Thursday, February 17, 2005

Men: Can't live with 'em, can't screw with their DNA

Dear Howard,

I thought, if it's not too big of an imposition, that you might be able to point me to information on this. I'm writing humor for my column, and I can't bear being scientifically incorrect. I'm thinking of suggesting (tongue in cheek) that somebody shrink themselves down to nano-size and get in with a screwdriver and start tinkering with somebody's DNA. Again, tongue in cheek, but I do want to be correct on nano -- whether it's the right size to shrink to if you were going to tinker with somebody's DNA. Hate to be one of the wrong information propagators. If you don't have the time or inclination to respond, I understand. Best, -Amy Alkon, syndicated columnist

Hi, Amy,

Well, I wouldn't want to anger a goddess, so I'd better respond. I enjoy tongues in cheeks, by the way, especially with the science crowd that reads me. Wakes them up a bit.

So, in answer to your question, a DNA molecule is about 2-and-a-half nanometers wide. To be considered "nano," a technology should generally be smaller than 100 nanometers, so you're definitely in the territory of my prefix. Here's more info than you need: Most animal cells are 10,000 - 20,000 nanometers in diameter, so nanoscale devices are tiny enough to enter cells and analyze DNA and proteins. That's how you can cure cancer or do some malicious tinkering with a screwdriver.

Hope this helps, and please send me a link when it runs. My geek audience will love it.

Oh, and here's an illustration of how big nano is.

And do you mind if I run our little exchange on my blog?


Not at all. ... If you're so inclined, you can link to my blog, where I rail against religion and for science, among other things.

Thanks so much for your response. And thanks, in the face of all this irrational primitivism taking over our country, for being yet another person on the side of science and reason. Best, -Amy


Hmmm. Well, then, I'm hesitant to let you take a look at the link below. ...

NanoKabbalah in Salon on my birthday: Coincidence?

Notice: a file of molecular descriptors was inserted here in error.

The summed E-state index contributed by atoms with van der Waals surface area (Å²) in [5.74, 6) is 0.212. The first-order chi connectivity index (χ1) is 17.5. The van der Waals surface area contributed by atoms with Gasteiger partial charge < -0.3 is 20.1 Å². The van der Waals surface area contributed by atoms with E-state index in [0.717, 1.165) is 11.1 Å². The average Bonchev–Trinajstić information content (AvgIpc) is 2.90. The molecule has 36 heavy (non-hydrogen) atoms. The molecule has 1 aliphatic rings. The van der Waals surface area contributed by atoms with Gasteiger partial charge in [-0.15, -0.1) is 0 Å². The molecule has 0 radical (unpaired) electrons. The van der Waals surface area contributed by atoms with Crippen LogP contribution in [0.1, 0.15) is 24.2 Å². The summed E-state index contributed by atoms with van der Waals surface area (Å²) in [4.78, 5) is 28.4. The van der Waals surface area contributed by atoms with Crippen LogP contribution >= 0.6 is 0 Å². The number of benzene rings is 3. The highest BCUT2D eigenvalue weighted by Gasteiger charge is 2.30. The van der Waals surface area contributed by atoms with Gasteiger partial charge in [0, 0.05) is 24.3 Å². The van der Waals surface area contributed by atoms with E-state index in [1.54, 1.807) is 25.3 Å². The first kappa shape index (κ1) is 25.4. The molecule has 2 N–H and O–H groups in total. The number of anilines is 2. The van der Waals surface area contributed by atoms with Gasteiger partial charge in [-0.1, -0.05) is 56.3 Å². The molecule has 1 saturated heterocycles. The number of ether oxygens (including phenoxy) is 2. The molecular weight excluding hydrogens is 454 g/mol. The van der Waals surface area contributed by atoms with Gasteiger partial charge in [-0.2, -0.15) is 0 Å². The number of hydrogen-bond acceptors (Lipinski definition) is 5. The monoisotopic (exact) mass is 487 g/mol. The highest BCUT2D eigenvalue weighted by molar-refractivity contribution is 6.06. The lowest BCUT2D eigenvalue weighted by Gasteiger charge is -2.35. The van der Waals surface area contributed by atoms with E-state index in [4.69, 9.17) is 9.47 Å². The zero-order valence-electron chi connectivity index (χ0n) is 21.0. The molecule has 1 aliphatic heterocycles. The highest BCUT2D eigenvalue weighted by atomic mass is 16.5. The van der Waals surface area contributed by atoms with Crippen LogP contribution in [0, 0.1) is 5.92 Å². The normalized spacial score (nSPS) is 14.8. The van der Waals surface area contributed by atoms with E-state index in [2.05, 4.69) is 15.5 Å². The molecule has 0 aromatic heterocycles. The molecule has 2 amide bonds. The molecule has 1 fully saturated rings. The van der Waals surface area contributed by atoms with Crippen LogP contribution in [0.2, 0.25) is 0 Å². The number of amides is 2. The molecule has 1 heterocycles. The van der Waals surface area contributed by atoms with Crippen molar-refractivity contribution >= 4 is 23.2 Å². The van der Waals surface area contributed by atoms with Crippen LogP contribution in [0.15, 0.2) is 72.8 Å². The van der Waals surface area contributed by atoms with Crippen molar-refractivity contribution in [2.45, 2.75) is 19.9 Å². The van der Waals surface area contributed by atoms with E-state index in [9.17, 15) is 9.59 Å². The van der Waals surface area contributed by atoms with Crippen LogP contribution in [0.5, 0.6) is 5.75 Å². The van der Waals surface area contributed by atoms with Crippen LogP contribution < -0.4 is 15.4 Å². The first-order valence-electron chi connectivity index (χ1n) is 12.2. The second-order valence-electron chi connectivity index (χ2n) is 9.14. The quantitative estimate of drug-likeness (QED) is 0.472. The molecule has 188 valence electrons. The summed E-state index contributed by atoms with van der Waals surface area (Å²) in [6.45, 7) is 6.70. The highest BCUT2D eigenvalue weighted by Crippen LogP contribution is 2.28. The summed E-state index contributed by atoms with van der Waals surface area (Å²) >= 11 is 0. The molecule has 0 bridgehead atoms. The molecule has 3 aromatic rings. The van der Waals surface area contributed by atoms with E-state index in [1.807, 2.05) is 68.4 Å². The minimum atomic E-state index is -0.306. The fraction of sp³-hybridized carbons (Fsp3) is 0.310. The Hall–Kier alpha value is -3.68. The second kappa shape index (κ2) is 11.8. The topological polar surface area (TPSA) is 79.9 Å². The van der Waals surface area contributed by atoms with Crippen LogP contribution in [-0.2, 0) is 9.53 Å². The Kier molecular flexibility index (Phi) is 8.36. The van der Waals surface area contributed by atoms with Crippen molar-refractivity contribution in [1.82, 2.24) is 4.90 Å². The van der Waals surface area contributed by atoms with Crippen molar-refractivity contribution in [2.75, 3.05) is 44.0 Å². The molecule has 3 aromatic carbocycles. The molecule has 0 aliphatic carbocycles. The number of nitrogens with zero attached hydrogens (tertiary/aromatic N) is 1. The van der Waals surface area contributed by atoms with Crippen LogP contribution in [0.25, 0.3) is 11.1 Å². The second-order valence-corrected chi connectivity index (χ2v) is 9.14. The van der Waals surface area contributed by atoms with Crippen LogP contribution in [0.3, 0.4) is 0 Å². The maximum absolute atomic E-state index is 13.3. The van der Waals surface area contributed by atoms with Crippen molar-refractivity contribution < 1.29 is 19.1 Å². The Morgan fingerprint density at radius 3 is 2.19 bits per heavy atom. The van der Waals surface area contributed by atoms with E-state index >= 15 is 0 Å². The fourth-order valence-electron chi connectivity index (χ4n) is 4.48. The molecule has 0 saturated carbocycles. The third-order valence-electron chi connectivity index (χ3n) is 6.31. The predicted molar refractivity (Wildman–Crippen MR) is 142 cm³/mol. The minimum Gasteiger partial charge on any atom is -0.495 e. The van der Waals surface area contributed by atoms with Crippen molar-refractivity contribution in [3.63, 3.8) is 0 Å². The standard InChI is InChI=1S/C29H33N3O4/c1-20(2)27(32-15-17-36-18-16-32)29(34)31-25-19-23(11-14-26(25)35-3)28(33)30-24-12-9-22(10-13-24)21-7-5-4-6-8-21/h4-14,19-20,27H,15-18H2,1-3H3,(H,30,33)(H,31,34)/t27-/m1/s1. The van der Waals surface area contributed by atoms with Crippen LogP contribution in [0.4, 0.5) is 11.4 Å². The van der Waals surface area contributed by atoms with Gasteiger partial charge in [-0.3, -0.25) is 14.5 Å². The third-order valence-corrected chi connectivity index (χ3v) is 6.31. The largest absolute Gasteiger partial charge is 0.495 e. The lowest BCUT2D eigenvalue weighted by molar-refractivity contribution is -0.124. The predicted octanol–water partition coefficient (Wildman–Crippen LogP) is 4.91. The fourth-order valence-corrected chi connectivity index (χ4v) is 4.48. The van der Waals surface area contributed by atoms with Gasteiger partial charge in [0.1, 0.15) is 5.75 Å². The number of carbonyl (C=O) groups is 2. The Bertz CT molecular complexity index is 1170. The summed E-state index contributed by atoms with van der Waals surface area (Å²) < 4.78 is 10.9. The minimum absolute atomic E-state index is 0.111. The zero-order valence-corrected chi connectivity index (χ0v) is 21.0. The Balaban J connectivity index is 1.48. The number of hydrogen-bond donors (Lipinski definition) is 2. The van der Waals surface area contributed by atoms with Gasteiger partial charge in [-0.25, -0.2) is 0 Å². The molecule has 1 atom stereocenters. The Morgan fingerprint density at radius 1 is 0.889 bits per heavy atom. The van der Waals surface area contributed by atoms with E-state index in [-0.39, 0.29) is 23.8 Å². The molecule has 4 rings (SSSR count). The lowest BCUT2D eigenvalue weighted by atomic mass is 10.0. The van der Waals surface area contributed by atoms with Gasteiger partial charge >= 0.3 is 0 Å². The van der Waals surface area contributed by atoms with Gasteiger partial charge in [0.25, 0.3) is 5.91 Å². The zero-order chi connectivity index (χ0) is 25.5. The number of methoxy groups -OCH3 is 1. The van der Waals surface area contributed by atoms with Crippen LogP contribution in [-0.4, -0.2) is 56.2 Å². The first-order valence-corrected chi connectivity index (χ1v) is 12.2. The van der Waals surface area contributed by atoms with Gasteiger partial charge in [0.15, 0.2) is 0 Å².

Epiblog: Well, I haven't heard from rational, reasonable Amy since I sent her the NanoKabbalah link. Damn. Why, oh why do I always write inappropriate things! Anyway, here's an excerpt from Amy's column, which it turns out did not incorporate my useful nano facts (I responded too late for her deadline).

    advicegoddessDear Amy: I got irritated reading your advice to "More To Love," the wife who went from size 3 to size 14. Your contention: She needed to lose weight because her husband couldn't change what he was attracted to. My view? Men are shallow because we allow them to be. If her husband is justified in not loving her for better or worse, isn't a woman equally justified when her spouse loses his Wall Street job and she claims she can't "push a button" and be attracted to a high school math teacher? I'm glad we're learning about how we're wired, but the last thing we need are all these reasons why blindly following our instincts is perfectly normal, and why any attempts at improvement are futile. Where, in your model, does rational thought come into play?

    Let's Get Modern

    Dear Modern: What makes more sense for "More To Love" — cutting back on Fritos and joining a gym … or shrinking herself down to nano-size, going in with a tiny screwdriver, and rewiring her husband's DNA? More here


Robert said...